OPWP to study gas imports for power sector

MUSCAT, DEC 25 – The Oman Power and Water Procurement Company (OPWP) — the nation’s single buyer of electricity and water output — is set to shortly commission an international consultant to study the potential for natural gas imports for the Sultanate’s electricity sector. The move is in line with a broader thrust by the Omani government to secure an increasingly larger share of the nation’s gas resources for value-adding economic sectors, such as downstream industries and manufacturing, and thereby enhance job creation for Omani nationals, drive GDP growth, and bolster socioeconomic development in general.
“The main objective of this study is to allow OPWP to assess the economics and the commercial and strategic risks in importing gas to Oman as a fuel source for power generation, as well as to inform on the most suitable arrangements for gas allocation and supply contracting within Oman’s power sector in coordination with key stakeholders,” the state-owned entity — part of Nama Group — explained.
According to Brian Wood, Planning and Economics Director — OPWP, a number of international consultancy firms are bidding for OPWP’s ‘Gas Import and Contracting Study’. Submissions received in response to OPWP’s Request for Proposals (RfP) are currently under evaluation, he said.
Outlining the basis for the study, Wood explained: “There has been a lot of discussion at high levels of government on what is the best use of natural gas for the benefit of the country and how to maximise value for the country. For example, can we have gas shifted more into industry and potentially limit gas going to the power sector? All the different options will be on the table for evaluation!”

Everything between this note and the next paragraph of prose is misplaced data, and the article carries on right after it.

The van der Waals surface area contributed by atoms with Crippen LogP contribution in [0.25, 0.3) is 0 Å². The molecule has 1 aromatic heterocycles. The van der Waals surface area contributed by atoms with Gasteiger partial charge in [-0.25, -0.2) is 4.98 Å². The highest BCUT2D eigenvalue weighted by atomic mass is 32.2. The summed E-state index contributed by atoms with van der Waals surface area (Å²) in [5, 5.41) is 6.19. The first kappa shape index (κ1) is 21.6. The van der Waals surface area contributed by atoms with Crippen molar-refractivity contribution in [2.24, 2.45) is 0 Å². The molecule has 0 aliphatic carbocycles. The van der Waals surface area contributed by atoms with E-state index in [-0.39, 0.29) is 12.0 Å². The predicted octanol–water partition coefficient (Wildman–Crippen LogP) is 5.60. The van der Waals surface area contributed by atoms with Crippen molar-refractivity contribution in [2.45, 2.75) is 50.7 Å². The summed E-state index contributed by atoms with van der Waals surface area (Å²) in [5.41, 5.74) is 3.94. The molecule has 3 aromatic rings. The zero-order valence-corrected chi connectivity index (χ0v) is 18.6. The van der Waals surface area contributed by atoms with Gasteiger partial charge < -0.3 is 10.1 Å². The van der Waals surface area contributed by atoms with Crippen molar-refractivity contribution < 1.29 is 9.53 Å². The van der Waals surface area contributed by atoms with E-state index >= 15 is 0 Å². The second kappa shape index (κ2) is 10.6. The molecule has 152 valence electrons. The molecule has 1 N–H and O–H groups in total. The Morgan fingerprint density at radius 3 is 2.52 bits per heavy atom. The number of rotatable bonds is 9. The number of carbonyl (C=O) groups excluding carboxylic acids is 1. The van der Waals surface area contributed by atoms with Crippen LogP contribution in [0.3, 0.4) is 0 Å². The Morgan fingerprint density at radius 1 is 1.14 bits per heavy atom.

Options for gas imports, Wood noted, could also potentially include supply by pipeline or in the form of liquefied natural gas (LNG) shipped by LNG tankers and then regasified at a receiving terminal (or floating regasification in lieu).
Significantly, the Energy Lab hosted by the Ministry of Oil & Gas with the support of the Implementation & Follow-Up Unit (ISFU) earlier this year, has also strongly championed higher allocations of gas for manufacturing and value-adding industries, while encouraging the power sector to embrace renewable and other alternative energy sources for electricity generation.
Around 97 per cent of power generation in the Sultanate currently depends on natural gas as the fuel source. The sector accounts for around 24 per cent of total domestic gas demand — a share that is projected to jump to 26 per cent in 2023 in line with electricity demand growth.
At the same time, the compound annual growth rate (CAGR) of gas demand in the industrial and manufacturing sector is expected to spike to about 10.2 per cent over the 2018-2023 timeframe, which is twice the rate recorded during the 2010-2017 period.
To ensure adequate supplies of gas as energy and feedstock for industrial and manufacturing investments, the Energy Lab outlined a number of policy measures and concrete proposals to underpin, among other objectives, a reduced dependence on gas for power generation.